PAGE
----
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Former NHLer J.P. Parise Dies at 73 After Battle with Lung Cancer

Former NHL forward J.P. Parise passed away yesterday after a long term battle with lung cancer took its toll. Parise was first diagnosed with lung cancer last January. Funeral arrangement’s are being made, and the Parise released the following statement.

“We appreciate the outpouring of support we have received from family, friends and the entire hockey community during this difficult time,” the Parise family said Thursday in a statement. “J.P. was a great husband, father and grandpa and will be greatly missed by all of us.”

While Parise also spent time with both the Toronto Maple Leafs, Boston Bruins, New York Islanders, and Cleveland Barons; it is his time with the Minnesota North Stars, as well as his participation in the 1972 NHL Summit series that are most remembered by hockey fans.

Parise spent the 1972 series on Team Canada’s top line, skating with Phil Esposito and Wayne Cashman.  He was ejected in the 8th game, in what was a controversial turn of events.  Of course Paul Henderson won that game with one of the most famous goals in Hockey History.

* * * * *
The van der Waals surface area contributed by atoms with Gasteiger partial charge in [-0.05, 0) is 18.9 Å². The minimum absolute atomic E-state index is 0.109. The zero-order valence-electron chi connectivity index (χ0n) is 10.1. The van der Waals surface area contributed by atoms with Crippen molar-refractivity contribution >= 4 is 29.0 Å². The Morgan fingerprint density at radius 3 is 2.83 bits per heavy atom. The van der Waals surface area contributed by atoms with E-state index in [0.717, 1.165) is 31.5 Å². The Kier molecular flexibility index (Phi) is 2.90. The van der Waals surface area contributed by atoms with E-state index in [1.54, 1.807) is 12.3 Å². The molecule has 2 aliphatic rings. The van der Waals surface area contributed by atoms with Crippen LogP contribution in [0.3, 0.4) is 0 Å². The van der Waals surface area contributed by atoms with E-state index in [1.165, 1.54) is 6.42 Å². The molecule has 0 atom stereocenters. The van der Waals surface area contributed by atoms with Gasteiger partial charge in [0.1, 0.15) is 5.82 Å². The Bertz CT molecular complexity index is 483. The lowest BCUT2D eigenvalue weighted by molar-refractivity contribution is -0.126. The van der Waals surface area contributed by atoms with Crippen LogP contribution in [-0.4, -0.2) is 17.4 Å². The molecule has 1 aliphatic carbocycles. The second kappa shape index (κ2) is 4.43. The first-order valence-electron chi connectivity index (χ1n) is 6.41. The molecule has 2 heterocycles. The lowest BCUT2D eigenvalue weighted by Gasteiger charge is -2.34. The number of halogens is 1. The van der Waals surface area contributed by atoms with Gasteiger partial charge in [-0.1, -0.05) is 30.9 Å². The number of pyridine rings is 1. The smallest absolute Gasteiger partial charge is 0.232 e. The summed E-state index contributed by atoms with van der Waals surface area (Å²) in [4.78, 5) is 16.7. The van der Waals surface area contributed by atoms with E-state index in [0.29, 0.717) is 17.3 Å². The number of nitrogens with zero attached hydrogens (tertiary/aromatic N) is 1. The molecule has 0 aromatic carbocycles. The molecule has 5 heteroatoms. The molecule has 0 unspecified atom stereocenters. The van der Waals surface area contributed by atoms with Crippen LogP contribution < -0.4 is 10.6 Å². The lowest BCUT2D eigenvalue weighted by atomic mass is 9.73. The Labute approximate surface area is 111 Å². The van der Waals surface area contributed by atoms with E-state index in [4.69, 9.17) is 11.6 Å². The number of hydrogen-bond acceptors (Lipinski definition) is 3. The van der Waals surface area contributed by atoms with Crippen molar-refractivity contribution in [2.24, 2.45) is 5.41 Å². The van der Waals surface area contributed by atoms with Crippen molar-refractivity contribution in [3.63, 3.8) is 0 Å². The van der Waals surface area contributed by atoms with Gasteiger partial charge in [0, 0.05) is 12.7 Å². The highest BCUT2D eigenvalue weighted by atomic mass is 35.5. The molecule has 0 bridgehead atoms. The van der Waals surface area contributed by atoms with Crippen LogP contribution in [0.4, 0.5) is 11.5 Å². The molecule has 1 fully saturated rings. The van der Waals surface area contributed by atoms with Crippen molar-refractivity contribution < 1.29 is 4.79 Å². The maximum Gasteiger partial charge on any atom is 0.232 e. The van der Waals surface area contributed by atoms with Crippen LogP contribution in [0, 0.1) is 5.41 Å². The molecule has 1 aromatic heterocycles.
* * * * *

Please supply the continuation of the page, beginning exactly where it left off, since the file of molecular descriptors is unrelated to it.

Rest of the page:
Following his career Parise was influential in the growth of hockey in the Minnesota area through his work at the grassroots level.

He had 594 points (238 goals, 356 assists) in 890 NHL games from 1965-79.

“The National Hockey League family mourns the passing and cherishes the memory of J.P. Parise,” NHL commissioner Gary Bettman said in a statement. “Especially in his adopted home state of Minnesota, J.P. was a consummate player, teacher and administrator in the game.

“The Parise name has been prominent in Minnesota hockey since the 1960s, and J.P.’s commitment and passion for the NHL lives on through his son, Zach. The NHL sends heartfelt condolences to J.P.’s family, to his friends, to the Minnesota Wild organization and to all the organizations J.P. represented with such passion.”

J.P. Parise wass also the father of current Minnesota Wild star Zach Parise.


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Main Photo by Denis Brodeur/NHLI via Getty Images


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